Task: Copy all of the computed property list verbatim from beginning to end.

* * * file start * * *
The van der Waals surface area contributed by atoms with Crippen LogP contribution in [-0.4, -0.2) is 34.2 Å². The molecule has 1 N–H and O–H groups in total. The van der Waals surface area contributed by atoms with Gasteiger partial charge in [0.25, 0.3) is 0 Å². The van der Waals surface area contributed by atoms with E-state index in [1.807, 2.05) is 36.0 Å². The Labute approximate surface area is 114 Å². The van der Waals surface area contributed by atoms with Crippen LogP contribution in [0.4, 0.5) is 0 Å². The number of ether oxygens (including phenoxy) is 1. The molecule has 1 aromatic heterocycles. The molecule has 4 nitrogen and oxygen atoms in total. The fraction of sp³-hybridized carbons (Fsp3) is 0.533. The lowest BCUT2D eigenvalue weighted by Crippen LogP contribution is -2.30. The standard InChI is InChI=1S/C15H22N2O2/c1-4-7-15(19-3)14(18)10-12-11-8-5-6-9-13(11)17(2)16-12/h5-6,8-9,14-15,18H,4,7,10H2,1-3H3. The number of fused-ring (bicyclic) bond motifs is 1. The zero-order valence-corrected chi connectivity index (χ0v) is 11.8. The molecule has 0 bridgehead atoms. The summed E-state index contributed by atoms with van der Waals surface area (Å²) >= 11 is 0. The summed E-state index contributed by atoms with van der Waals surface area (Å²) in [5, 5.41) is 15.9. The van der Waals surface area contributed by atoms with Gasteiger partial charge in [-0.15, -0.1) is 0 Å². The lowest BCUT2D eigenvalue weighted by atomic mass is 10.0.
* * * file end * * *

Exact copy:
The van der Waals surface area contributed by atoms with Crippen LogP contribution in [-0.4, -0.2) is 34.2 Å². The molecule has 1 N–H and O–H groups in total. The van der Waals surface area contributed by atoms with Gasteiger partial charge in [0.25, 0.3) is 0 Å². The van der Waals surface area contributed by atoms with E-state index in [1.807, 2.05) is 36.0 Å². The Labute approximate surface area is 114 Å². The van der Waals surface area contributed by atoms with Crippen LogP contribution in [0.4, 0.5) is 0 Å². The number of ether oxygens (including phenoxy) is 1. The molecule has 1 aromatic heterocycles. The molecule has 4 nitrogen and oxygen atoms in total. The fraction of sp³-hybridized carbons (Fsp3) is 0.533. The lowest BCUT2D eigenvalue weighted by Crippen LogP contribution is -2.30. The standard InChI is InChI=1S/C15H22N2O2/c1-4-7-15(19-3)14(18)10-12-11-8-5-6-9-13(11)17(2)16-12/h5-6,8-9,14-15,18H,4,7,10H2,1-3H3. The number of fused-ring (bicyclic) bond motifs is 1. The zero-order valence-corrected chi connectivity index (χ0v) is 11.8. The molecule has 0 bridgehead atoms. The summed E-state index contributed by atoms with van der Waals surface area (Å²) >= 11 is 0. The summed E-state index contributed by atoms with van der Waals surface area (Å²) in [5, 5.41) is 15.9. The van der Waals surface area contributed by atoms with Gasteiger partial charge in [-0.15, -0.1) is 0 Å². The lowest BCUT2D eigenvalue weighted by atomic mass is 10.0.